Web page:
In what has become a much-awaited event by the Loyola High School community and friends, the Mothers’ Guild Spring Luncheon celebrated its 83rd year supporting faculty salaries on May 3. The Luncheon’s spotlight was on 26 decorated, highly imaginative tables showcasing many themes including Cubstock: The League of Extraordinary Gentlemen; Cubs, The Real Thing; iCub; and The Preppy Cub Club. Held at Xavier Center at the Loyola campus, the tables were produced by mothers representing all areas of Los Angeles. The tables have become so popular that more than 800 people attended the luncheon’s Preview Night the night before the luncheon.
The luncheon showcased the creativity of Loyola mothers and raised resources for the Guild’s annual gift to Loyola High School for faculty salaries. More than 750 women attended the festive fundraiser. The decorations, favors, centerpieces, and hostess costumes were all coordinated to match the various themes. Sponsored by the Loyola alumni mothers’ group, the St. Ignatius Guild, Preview Night proceeds are presented to Loyola High School at the yearly St. Ignatius Guild Luncheon to Campus Ministry and the community service programs.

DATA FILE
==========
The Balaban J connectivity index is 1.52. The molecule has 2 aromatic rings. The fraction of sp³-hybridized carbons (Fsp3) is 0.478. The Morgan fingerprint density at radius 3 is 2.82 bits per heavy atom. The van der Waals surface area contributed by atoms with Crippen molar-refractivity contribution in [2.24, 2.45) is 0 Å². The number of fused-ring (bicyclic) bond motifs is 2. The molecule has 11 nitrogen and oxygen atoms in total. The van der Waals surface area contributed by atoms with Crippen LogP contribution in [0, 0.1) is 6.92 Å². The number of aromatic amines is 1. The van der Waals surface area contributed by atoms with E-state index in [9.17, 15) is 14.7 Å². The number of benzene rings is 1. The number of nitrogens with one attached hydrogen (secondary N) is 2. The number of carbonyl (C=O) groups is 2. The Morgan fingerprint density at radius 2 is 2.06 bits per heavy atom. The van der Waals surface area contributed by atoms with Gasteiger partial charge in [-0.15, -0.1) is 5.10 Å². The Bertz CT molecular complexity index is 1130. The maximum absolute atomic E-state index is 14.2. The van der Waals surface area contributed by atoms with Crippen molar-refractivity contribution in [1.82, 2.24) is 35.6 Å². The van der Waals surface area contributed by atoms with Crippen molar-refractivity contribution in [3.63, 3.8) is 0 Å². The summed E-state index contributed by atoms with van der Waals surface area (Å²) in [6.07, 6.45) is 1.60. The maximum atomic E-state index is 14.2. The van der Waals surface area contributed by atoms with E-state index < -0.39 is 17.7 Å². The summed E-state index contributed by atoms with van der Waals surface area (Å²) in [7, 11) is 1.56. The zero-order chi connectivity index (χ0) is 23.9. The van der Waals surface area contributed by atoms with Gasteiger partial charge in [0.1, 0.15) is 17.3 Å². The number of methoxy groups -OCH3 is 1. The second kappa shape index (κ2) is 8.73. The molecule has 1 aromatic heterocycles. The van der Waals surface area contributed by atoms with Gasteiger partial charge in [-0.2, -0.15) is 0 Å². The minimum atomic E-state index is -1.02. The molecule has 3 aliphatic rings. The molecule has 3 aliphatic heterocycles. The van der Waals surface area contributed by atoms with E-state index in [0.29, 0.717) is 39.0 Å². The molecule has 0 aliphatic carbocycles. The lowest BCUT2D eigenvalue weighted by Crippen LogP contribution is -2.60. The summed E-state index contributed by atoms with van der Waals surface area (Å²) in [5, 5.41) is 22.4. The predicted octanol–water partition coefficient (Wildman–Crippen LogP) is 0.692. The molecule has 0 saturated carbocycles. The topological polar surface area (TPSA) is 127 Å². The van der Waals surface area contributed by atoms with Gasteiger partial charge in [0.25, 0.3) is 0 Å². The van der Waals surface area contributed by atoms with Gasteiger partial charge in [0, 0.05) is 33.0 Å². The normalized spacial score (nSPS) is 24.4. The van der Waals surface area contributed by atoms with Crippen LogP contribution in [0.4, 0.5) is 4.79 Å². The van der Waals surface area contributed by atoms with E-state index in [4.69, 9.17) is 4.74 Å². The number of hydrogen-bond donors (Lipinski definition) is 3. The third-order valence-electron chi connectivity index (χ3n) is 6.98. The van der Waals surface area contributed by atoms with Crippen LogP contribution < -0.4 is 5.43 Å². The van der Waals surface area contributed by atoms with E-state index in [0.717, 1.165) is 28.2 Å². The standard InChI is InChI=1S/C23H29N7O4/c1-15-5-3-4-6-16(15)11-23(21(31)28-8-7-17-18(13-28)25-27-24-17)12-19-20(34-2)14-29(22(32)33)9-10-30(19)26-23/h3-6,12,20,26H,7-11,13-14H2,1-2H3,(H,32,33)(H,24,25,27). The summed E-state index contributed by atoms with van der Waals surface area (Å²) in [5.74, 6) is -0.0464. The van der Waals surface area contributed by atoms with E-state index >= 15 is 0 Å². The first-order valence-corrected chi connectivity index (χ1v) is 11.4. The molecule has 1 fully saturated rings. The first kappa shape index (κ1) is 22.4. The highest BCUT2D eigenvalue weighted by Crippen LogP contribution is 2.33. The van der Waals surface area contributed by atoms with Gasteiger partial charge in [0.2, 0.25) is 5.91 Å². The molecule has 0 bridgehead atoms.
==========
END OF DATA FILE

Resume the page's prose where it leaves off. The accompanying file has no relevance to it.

Loyola mothers Denise DeSantis and Katie Lewis co-chaired the event. St. Ignatius Guild President Jan Clifford and Loyola Director of Events Karin Chamberlain coordinated the very successful Preview Night while Katie Vinnicombe handled reservations and Eden Danaher (Parent ’09 and ’12) secured a Las Vegas weekend prize drawing.
Loyola High School is an academically rigorous Jesuit college preparatory located just west of downtown Los Angeles. Ninety-nine percent of Loyola graduates go on to college or university and 96 percent enroll in a four-year college. Loyola’s student body of 1,269 young men represents a remarkable geographic diversity, drawing on 220 zip codes from throughout and beyond Los Angeles County. The school is ethnically diverse with 48 percent of the student body of Asian, Latino or African-American descent. To enable students to achieve the goal of being “men for others,” Loyola students must complete at least 150 hours of community service work before graduation. Over the past two decades, Loyola students have donated more than 1.2 million hours of community service, primarily to inner-city schools, neighborhoods, and agencies.